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By   /   February 16, 2012  /   Comments Off

Coming up next week, The ALDON (Albany-Dougherty National) prayer committee will sponsor the 39th annual Mayor’s Prayer Breakfast.

This year’s speaker will be Dr. Mel Blackaby, Senior Pastor, First Baptist Jonesboro.

The breakfast will be held Thursday, February 16, 2012 at Hilton Garden Inn, on Front Street in Albany. The event will begin at 6:30 a.m.

The purpose of the breakfast is to join in prayer with others for our city, nation, and world. The committee believes that prayer is the key to bringing about positive change that will ensure a productive and safe future.

As a result of this program and others the committee hopes to keep this community united with its local, state and national leaders.

The Mayor’s Prayer Breakfast was begun in 1973 by the Albany Chapter of the Christian Business Men’s Committee”. This organization was chartered in 1967 as a part of a national committee, whose purpose was to bring together the business and professional leaders of Albany, into unity with the elected officials of the community.

We hope you will support this very successful annual event.

The motivational program will present a vision for the future, which promotes open and honest communication for both groups.

For Tickets Contact: Wanda Mitchell Ph: 435-7930 wanda8253@juno.com




Non-Violent Youth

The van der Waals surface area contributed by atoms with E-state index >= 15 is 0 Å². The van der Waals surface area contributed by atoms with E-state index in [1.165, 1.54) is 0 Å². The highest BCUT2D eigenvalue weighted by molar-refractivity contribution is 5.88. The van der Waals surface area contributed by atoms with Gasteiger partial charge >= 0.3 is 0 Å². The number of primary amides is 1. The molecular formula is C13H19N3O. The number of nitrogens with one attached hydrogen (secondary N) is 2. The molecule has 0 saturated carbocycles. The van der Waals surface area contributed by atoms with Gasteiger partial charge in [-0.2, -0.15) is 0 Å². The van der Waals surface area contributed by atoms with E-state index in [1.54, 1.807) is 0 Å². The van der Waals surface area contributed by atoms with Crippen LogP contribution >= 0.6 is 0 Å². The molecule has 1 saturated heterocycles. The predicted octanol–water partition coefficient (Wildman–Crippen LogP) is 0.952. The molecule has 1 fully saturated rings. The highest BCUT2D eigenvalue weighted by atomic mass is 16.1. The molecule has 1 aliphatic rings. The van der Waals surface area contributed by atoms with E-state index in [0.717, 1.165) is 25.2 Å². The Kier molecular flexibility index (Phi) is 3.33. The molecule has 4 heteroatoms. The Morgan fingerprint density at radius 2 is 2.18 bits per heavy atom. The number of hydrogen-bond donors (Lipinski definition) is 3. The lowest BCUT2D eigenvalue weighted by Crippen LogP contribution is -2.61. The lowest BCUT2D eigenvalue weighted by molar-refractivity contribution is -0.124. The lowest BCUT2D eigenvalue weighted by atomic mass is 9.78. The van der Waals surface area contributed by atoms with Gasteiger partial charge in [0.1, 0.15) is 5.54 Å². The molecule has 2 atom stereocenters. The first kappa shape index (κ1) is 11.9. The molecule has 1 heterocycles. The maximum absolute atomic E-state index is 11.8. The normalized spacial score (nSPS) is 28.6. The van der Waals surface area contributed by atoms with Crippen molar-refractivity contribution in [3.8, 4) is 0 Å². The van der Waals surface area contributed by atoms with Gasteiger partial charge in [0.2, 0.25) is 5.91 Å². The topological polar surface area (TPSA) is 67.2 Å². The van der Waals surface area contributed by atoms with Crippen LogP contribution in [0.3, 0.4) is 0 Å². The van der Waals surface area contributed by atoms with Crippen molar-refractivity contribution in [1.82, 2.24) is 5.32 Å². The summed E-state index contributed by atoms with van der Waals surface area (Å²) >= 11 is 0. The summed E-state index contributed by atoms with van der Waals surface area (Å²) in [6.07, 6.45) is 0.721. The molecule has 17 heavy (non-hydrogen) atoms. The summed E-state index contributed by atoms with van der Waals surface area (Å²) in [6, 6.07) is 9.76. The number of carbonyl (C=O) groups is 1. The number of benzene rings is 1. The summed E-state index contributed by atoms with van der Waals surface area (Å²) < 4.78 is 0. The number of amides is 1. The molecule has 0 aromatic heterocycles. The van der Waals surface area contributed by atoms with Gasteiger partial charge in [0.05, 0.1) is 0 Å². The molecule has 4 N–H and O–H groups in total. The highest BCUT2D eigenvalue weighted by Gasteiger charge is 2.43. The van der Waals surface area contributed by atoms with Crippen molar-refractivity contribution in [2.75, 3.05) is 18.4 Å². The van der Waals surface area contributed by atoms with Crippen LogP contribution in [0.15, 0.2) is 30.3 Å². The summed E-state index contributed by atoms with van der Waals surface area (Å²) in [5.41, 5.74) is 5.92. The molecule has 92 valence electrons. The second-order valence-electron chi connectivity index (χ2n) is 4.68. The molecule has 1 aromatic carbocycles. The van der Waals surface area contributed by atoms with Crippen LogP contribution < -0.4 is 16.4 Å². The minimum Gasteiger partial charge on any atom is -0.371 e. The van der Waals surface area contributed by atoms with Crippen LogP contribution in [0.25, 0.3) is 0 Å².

State lawmakers are debating a bill that will keep nonviolent juvenile offenders out of youth detention centers, like the one located here in Albany.

Nearly 1,400 juveniles who committed nonviolent offenses were locked up in Georgia last year, at a cost in the millions.

If we can keep kids out of these facilities if they don’t really need to be separated from society, the financial savings could be tremendous.

There is also the matter of preventing youngsters who are not yet hardened criminals, or who committed less serious infractions, from be kept with those who may victimize them.

The proposed bill will also make sure that a juvenile offender who turns 18 while serving their time won’t go to prison– with an adult population of hardened criminals.

If the bill becomes law, it will create a new process called Child in Need of Services, to oversee juveniles who are considered low or no risk.

We say this is a step in the right direction, and we’d like to see serious debate on the issue.

Unless there’s an unforeseen downside, it sounds like a great idea…


Jim Wilcox1Written by Jim Wilcox, general manager of WALB.


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